ATCA's at a Fork in the Road
Two groups have come up with their own proposed standard ways to interconnect processors, memory controllers, and other in-system devices for carrier-grade networking environments. The RapidIO Trade Association (RIO) and Advanced Switching Interconnect SIG (ASI SIG) are each aiming to handle the demands of multi-gigabit backplane applications that will push the limits of tomorrow's telecom systems.
The significance of ATCA, which is based on the PCI Industrial Computer Manufacturers Group (PICMG) 3.0 group of standards, can't be overstated. The standards push seeks to assure that telecom components will become more like PC parts in that they'll be commodity items. This will result in lower overall prices for telecom equipment, because previously proprietary components will be off-the-shelf. And it will result in lower operations expenses for carriers, because ATCA gear will interoperate with other devices from different manufacturers.
But there are several speed bumps on the road to one set of standards for all telecom gear -- and the latest appears to involve different interconnection techniques.
"ATCA has become the evaluation platform of choice,” explains Dan Bouvier, PowerPC architecture manager for Freescale Semiconductor Inc. and chairman of RIO. “Every OEM’s lab has ATCA chassis in it. And that’s where they are evaluating all of the new backplane technologies, protocols, next-generation system architectures, and associated topologies” like those for RIO and ASI SIG.
Is Ethernet the answer for these connections? Not really. Ethernet was a natural fit for PICMG 3.1 as it’s pervasive, and a huge ecosystem of board and component makers, standards, and software stands behind it. But there are technical limitations to using Ethernet in high-availability communications equipment with multi-gigabit-per-second throughputs, according to OEMs, especially the computing power required to terminate the TCP/IP protocol stack in an Ethernet environment.
From that knowledge grew the two distinct approaches to a switched interconnect: RIO and ASI. ASI is now PICMG AdvancedTCA 3.4 and RIO is PICMG AdvancedTCA 3.5.
Before highlighting the two groups' differences, it helps to know what a “switched interconnect" is in the first place. Lucent Technologies Inc.'s (NYSE: LU) Dave Wickliff, who is vice chair of the RIO Steering Committee, explains the concept this way:
“In the classic PCI bus implementation, you can have up to eight boards or devices, all sitting on the same electrical bus or electrical signal path. You have a basic physical limitation in your system as to how fast you could drive that with all the different devices hanging off the same wire.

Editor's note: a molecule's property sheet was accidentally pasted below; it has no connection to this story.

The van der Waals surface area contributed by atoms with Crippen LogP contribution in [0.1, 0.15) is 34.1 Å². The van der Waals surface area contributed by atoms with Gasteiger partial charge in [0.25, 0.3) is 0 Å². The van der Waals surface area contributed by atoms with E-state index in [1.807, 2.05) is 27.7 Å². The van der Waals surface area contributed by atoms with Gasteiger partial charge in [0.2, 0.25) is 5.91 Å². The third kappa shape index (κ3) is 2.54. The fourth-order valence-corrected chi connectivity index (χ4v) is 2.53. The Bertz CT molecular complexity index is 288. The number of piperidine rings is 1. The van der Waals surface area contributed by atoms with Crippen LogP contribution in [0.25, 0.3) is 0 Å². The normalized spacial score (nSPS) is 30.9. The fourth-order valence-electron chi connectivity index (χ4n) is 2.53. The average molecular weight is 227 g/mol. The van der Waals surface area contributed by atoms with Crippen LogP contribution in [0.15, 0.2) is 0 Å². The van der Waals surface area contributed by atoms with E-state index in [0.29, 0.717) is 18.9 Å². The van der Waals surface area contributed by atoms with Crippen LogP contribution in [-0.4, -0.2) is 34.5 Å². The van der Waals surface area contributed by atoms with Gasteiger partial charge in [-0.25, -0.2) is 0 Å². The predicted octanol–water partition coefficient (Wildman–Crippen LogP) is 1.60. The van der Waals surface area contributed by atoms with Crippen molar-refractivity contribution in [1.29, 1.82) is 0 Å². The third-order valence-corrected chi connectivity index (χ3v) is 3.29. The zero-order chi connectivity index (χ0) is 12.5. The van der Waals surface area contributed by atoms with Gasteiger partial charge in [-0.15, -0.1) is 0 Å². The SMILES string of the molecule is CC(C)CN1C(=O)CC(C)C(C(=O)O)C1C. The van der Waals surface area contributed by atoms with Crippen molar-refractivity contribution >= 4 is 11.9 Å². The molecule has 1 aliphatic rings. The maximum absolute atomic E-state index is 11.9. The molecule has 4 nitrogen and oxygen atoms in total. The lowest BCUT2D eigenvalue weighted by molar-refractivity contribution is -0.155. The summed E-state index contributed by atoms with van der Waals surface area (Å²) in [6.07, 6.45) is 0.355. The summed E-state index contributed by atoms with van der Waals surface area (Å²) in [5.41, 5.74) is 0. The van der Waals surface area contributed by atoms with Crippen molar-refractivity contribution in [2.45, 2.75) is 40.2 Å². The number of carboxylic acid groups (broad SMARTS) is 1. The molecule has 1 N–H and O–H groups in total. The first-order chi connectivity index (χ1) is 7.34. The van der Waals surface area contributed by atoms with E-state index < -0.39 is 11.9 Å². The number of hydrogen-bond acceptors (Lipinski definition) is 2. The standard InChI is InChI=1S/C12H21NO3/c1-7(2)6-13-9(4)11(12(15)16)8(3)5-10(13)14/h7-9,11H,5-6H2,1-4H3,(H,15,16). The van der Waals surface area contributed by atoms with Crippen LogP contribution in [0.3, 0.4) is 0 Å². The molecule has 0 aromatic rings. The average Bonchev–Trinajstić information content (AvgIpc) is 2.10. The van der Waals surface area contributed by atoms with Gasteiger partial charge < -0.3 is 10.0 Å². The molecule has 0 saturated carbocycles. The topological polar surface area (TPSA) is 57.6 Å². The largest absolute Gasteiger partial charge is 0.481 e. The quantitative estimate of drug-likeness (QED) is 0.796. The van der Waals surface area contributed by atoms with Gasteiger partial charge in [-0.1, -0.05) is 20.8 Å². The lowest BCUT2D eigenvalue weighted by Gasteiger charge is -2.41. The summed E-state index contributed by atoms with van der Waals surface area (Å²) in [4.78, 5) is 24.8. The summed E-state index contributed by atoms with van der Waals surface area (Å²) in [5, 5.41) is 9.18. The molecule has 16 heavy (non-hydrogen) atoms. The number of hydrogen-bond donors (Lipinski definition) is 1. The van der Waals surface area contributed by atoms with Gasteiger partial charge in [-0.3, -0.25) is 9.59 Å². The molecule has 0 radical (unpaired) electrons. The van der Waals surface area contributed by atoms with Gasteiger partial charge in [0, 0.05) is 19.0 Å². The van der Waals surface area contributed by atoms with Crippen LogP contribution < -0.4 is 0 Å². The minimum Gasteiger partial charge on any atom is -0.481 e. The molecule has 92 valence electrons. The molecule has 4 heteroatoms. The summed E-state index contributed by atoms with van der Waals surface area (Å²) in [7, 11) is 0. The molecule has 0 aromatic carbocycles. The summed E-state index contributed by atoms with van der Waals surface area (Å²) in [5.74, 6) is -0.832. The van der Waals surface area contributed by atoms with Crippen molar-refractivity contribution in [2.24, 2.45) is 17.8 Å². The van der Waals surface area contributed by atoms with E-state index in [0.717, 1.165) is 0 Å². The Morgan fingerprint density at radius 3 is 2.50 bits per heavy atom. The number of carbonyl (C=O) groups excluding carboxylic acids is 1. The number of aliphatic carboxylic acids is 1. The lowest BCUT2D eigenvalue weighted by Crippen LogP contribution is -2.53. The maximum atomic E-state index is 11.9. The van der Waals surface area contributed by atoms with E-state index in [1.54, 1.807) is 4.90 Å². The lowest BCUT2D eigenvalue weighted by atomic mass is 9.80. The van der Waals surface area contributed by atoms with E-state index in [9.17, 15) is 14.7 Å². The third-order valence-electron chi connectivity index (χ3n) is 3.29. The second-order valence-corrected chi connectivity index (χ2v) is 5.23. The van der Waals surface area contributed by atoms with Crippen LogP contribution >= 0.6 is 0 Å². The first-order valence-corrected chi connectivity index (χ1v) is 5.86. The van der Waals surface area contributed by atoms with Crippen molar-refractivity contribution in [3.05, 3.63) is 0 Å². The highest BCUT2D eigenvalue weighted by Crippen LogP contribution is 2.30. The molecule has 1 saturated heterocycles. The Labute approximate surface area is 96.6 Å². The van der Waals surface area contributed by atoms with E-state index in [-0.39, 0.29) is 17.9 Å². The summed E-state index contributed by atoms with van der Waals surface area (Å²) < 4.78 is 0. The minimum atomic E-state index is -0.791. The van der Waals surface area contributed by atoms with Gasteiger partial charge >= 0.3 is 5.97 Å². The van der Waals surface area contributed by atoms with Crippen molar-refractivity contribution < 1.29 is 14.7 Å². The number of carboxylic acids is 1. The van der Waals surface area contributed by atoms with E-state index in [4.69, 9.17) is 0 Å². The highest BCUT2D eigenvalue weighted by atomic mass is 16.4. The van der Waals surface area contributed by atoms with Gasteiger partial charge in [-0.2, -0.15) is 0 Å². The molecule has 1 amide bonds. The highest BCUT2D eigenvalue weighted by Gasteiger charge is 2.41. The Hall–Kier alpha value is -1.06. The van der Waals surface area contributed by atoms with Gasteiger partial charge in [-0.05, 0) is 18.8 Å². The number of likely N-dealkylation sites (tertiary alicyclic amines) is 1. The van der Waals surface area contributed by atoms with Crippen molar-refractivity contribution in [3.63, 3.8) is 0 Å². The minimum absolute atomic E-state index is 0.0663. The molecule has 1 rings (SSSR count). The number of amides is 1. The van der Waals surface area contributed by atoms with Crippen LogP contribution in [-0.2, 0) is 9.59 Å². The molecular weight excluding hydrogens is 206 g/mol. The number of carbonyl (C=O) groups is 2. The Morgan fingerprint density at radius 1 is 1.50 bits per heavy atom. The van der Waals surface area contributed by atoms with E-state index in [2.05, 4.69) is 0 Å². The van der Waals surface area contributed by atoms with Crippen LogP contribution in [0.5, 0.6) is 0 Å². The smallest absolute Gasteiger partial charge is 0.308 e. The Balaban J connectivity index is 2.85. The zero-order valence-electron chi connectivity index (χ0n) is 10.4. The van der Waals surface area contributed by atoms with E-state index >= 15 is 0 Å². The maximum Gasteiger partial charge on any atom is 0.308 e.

“With a switched interconnect, we say, ‘Let’s put two nodes on a wire -- a sender and receiver -- and we can drive that little wire much faster.' " Once the sender and receiver are established, Wickliff says, a switch can be used to stitch together several point-to-point links and "recreate the interconnect that you had with the bus."
All that said, in a world where packet-based applications are bringing the computing and communications worlds together, RapidIO (communications) and ASI (computing) are running a dead heat.
RapidIO was originally put forth by Freescale with an eye toward the embedded computing, real-time operating system (RTOS) world that houses Freescale’s PowerQUICC control plane CPUs and wireless base-station DSPs.
The RIO trade group comprises these same sorts of embedded players: Ericsson AB (Nasdaq: ERICY), Alcatel SA (NYSE: ALA; Paris: CGEP:PA), Texas Instruments Inc. (NYSE: TXN), Mercury Computer Systems Inc., and so on.
ASI grew from Intel Corp.'s (Nasdaq: INTC) interest in a scheme to connect PCs, servers, and storage at multi-gigabit speeds with very high availability. Today the group includes storage powerhouse EMC, Huawei Technologies Co. Ltd., and Siemens AG (NYSE: SI; Frankfurt: SIE), among many others. ASI has more silicon design engineering and semiconductor IP providers than does RIO, mainly because these folks are in the business of pleasing Intel.
The bigger goal for each group is to pull in the hundreds of other hardware and software concerns that could ensure its proposed standard's commercial success.
Who will win as these two groups advance their cause? In the short term, the programmable logic players, including companies such as Xilinx Inc. (Nasdaq: XLNX) and Altera Corp. (Nasdaq: ALTR). Until chip A can talk to chip B in the same language via an interconnect standard, equipment OEMs will turn to programmable devices to bridge them together. Engineers often call these parts “glue logic.”
So the two standards are going to coexist for a while. And, until silicon built to RapidIO and ASI appears, around mid-2005 and mid-2006 respectively, programmable logic will be continue to provide the glue that systems vendors need to meet carrier demands (see ATCA to Be Worth $3.7B in 2007). Unlike the stock market, the programmable chips market likes a little uncertainty.
— Gale Morrison, special to Light Reading